- Page 1Lenovo IdeaCentre Q180
- Page 2 Connectivity and Keyboard/Mouse Remote
- Page 3 Performance, Value and Verdict
While the new 2.13GHz, dual-core Intel Atom D2700 beating at the Lenovo IdeaCentre Q180’s heart is a superior chip to previous Atom CPUs, we were actually a little disappointed at its performance. There are still instances in regular use where you’re left waiting and where it does come across that this is not a full-fat desktop chip. However, it must be said that for modest daily workloads, it now provides a smooth experience on some occasions where its predecessors slowed down or stuttered, especially with a few programs running simultaneously.
Just in case you saw the Q180’s promotional video where it shows off some pretty 3D gaming, forget about it. Atom still does not a game-worthy CPU make, and the Radeon GPU it’s paired with here doesn’t help much. In fact, an average frame rate of 22fps in TrackMania Nations Forever at 720p and Medium detail is very poor – even basic 3D games will be out the question.
However, that’s by no means a disparagement of the Q180 compared to other nettops. For example, the Acer Aspire Revo 100 with its AMD Athlon II Neo and Nvidia ION graphics only managed 15fps in the same test. Also, as you would hope, HD video and Blu-ray playback casued no problems.
Part of the generally decent performance of our review sample is doubtless thanks to its 4GB of RAM, which is as much as is found on far more powerful desktop computers. The 750GB hard drive is a slower 5,400rpm model though.
Lenovo’s IdeaCentre Q180 is available in a variety of configurations with prices to match, from £235/£180 (with/without Windows) for the most basic configuration of 2GB of RAM, a 320GB HDD and no optical drive – to £350 for our review configuration with 4GB of RAM, a 750GB HDD and a Blu-ray drive. For most users, the extra storage space and flexibility will be well worth the extra £100 between the two Windows configurations.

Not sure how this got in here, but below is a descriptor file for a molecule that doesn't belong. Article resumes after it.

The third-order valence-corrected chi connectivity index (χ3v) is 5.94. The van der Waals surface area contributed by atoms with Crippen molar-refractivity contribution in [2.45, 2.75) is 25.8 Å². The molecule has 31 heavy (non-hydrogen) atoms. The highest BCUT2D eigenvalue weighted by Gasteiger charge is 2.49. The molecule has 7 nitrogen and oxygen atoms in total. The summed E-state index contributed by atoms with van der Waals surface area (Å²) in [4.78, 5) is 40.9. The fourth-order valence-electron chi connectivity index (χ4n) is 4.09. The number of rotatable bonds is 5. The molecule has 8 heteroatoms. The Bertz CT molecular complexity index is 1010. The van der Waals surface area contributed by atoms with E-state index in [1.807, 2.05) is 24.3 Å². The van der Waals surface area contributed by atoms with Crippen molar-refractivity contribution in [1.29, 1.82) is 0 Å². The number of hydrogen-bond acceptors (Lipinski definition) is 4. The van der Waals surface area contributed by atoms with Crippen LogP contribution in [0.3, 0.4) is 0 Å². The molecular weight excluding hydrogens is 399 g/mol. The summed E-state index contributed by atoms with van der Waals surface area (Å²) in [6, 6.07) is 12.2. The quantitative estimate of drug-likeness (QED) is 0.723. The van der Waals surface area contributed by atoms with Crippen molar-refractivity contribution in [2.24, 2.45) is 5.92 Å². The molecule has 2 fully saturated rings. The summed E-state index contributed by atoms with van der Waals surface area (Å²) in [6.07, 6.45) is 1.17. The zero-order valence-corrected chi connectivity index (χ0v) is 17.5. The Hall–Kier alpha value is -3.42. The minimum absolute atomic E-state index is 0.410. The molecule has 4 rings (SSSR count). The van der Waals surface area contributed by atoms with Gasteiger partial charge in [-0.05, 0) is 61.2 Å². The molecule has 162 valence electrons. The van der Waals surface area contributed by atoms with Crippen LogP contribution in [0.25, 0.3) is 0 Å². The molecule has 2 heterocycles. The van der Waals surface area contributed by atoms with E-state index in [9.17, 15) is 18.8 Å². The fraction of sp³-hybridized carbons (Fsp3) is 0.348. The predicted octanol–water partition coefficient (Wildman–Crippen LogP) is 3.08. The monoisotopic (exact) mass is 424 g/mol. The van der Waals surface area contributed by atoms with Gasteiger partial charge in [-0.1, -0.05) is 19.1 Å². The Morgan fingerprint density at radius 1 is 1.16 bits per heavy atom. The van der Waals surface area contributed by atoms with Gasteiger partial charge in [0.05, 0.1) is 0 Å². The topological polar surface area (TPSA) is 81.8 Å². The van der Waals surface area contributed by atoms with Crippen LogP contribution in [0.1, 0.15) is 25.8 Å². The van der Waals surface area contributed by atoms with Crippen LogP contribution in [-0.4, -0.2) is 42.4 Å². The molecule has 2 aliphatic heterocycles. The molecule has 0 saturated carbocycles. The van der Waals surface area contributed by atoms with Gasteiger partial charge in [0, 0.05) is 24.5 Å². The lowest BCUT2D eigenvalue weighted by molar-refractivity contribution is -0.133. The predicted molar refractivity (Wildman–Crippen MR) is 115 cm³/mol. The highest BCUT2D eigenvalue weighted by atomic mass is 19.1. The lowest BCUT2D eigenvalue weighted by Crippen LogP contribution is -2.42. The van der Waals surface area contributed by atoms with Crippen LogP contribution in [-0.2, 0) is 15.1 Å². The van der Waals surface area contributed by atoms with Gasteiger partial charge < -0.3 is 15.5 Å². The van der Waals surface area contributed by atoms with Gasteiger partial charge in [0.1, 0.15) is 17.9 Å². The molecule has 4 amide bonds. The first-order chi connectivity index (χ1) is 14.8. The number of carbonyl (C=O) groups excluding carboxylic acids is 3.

So how does the fully-loaded IdeaCentre Q180 compare to its competition? The Acer Aspire Revo 100 immediately springs to mind as an interesting alternative. Similar to the Q180, the £340 Revo is a nettop with some decent specs backing up its Athlon II Neo processor, 3D-compatible Blu-ray drive and mouse/keyboard remote.
However, while it’s arguably more attractive and its CPU/GPU matches up, the Acer gives you less RAM, a smaller hard drive, and a remote that might be nicer for pointer control but is far less pleasant to type with. Considering the Q180 is brand-new while the Revo 100 is end-of-life, Lenovo’s nettop is even better value.
If your main interest is watching Blu-rays, we would probably recommend a dedicated player or £150 PlayStation 3. However, if you want the versatility of a tiny PC, you’re only paying £40 extra over the DVD version of the Q180, and overall it’s a decent machine for an affordable price.
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The Lenovo IdeaCentre Q180 is as tiny and cute as its title of “world’s smallest fully functional desktop PC” would suggest, but doesn’t compromise on features or connectivity. It’s not the most stylish nettop around but is well-constructed and well-specified, and its detachable Blu-ray drive is a nifty addition. Performance is constrained by its Atom processor but adequate for daily productivity, casual gaming and watching HD video. Best of all is the bundled keyboard/mouse remote, which is one of the better examples we’ve seen and can be used with any device that will accept a USB RF dongle. Frankly, all this for £350 seems a pretty good deal.
Score in detail